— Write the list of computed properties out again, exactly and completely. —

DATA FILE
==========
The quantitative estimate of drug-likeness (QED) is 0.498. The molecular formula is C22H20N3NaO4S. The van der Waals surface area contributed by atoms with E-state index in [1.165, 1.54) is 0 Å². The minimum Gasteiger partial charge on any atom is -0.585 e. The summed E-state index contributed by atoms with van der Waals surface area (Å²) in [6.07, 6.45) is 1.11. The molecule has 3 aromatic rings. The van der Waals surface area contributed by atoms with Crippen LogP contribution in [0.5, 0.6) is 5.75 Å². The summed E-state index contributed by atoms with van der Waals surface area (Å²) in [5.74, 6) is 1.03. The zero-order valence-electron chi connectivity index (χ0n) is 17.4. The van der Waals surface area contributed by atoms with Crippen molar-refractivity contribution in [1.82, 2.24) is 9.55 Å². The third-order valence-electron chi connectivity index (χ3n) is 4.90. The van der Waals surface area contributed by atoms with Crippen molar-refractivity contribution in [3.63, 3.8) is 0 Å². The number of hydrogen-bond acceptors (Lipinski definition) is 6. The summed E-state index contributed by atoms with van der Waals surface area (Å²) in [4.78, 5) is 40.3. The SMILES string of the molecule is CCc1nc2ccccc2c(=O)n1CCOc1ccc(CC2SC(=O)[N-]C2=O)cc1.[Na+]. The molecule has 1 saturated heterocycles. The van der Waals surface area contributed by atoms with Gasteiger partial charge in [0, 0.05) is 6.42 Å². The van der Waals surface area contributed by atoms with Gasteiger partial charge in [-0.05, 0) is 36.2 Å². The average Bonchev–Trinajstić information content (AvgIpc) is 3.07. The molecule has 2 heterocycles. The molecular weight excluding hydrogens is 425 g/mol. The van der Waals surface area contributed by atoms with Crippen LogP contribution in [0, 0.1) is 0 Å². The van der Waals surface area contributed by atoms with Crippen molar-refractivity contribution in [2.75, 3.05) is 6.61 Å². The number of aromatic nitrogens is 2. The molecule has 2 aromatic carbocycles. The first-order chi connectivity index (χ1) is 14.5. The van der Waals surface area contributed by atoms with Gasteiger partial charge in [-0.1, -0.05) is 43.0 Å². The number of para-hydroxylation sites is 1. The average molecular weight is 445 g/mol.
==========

The quantitative estimate of drug-likeness (QED) is 0.498. The molecular formula is C22H20N3NaO4S. The van der Waals surface area contributed by atoms with E-state index in [1.165, 1.54) is 0 Å². The minimum Gasteiger partial charge on any atom is -0.585 e. The summed E-state index contributed by atoms with van der Waals surface area (Å²) in [6.07, 6.45) is 1.11. The molecule has 3 aromatic rings. The van der Waals surface area contributed by atoms with Crippen LogP contribution in [0.5, 0.6) is 5.75 Å². The summed E-state index contributed by atoms with van der Waals surface area (Å²) in [5.74, 6) is 1.03. The zero-order valence-electron chi connectivity index (χ0n) is 17.4. The van der Waals surface area contributed by atoms with Crippen molar-refractivity contribution in [1.82, 2.24) is 9.55 Å². The third-order valence-electron chi connectivity index (χ3n) is 4.90. The van der Waals surface area contributed by atoms with Crippen molar-refractivity contribution in [3.63, 3.8) is 0 Å². The number of hydrogen-bond acceptors (Lipinski definition) is 6. The summed E-state index contributed by atoms with van der Waals surface area (Å²) in [4.78, 5) is 40.3. The SMILES string of the molecule is CCc1nc2ccccc2c(=O)n1CCOc1ccc(CC2SC(=O)[N-]C2=O)cc1.[Na+]. The molecule has 1 saturated heterocycles. The van der Waals surface area contributed by atoms with Gasteiger partial charge in [0, 0.05) is 6.42 Å². The van der Waals surface area contributed by atoms with Gasteiger partial charge in [-0.05, 0) is 36.2 Å². The average Bonchev–Trinajstić information content (AvgIpc) is 3.07. The molecule has 2 heterocycles. The molecular weight excluding hydrogens is 425 g/mol. The van der Waals surface area contributed by atoms with Crippen LogP contribution in [0, 0.1) is 0 Å². The van der Waals surface area contributed by atoms with Crippen molar-refractivity contribution in [2.75, 3.05) is 6.61 Å². The number of aromatic nitrogens is 2. The molecule has 2 aromatic carbocycles. The first-order chi connectivity index (χ1) is 14.5. The van der Waals surface area contributed by atoms with Gasteiger partial charge in [-0.1, -0.05) is 43.0 Å². The number of para-hydroxylation sites is 1. The average molecular weight is 445 g/mol.